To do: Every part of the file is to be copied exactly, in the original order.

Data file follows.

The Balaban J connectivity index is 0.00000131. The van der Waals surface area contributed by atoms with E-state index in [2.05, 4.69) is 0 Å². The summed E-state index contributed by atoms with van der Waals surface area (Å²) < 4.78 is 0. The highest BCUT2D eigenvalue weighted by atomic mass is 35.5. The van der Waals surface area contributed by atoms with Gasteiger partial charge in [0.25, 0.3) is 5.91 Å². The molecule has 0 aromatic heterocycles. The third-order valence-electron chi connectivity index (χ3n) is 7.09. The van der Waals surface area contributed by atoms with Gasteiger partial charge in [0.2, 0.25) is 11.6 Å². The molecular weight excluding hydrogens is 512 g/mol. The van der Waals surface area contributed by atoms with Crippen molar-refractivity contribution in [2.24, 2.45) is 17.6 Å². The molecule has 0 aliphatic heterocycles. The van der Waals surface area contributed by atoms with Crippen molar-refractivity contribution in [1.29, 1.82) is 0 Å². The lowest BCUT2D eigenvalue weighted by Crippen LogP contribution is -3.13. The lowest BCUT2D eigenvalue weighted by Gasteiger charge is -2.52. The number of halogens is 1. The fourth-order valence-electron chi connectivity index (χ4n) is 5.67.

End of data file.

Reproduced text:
The Balaban J connectivity index is 0.00000131. The van der Waals surface area contributed by atoms with E-state index in [2.05, 4.69) is 0 Å². The summed E-state index contributed by atoms with van der Waals surface area (Å²) < 4.78 is 0. The highest BCUT2D eigenvalue weighted by atomic mass is 35.5. The van der Waals surface area contributed by atoms with Gasteiger partial charge in [0.25, 0.3) is 5.91 Å². The molecule has 0 aromatic heterocycles. The third-order valence-electron chi connectivity index (χ3n) is 7.09. The van der Waals surface area contributed by atoms with Gasteiger partial charge in [0.2, 0.25) is 11.6 Å². The molecular weight excluding hydrogens is 512 g/mol. The van der Waals surface area contributed by atoms with Crippen molar-refractivity contribution in [2.24, 2.45) is 17.6 Å². The molecule has 0 aliphatic heterocycles. The van der Waals surface area contributed by atoms with Crippen molar-refractivity contribution in [1.29, 1.82) is 0 Å². The lowest BCUT2D eigenvalue weighted by Crippen LogP contribution is -3.13. The lowest BCUT2D eigenvalue weighted by Gasteiger charge is -2.52. The number of halogens is 1. The fourth-order valence-electron chi connectivity index (χ4n) is 5.67.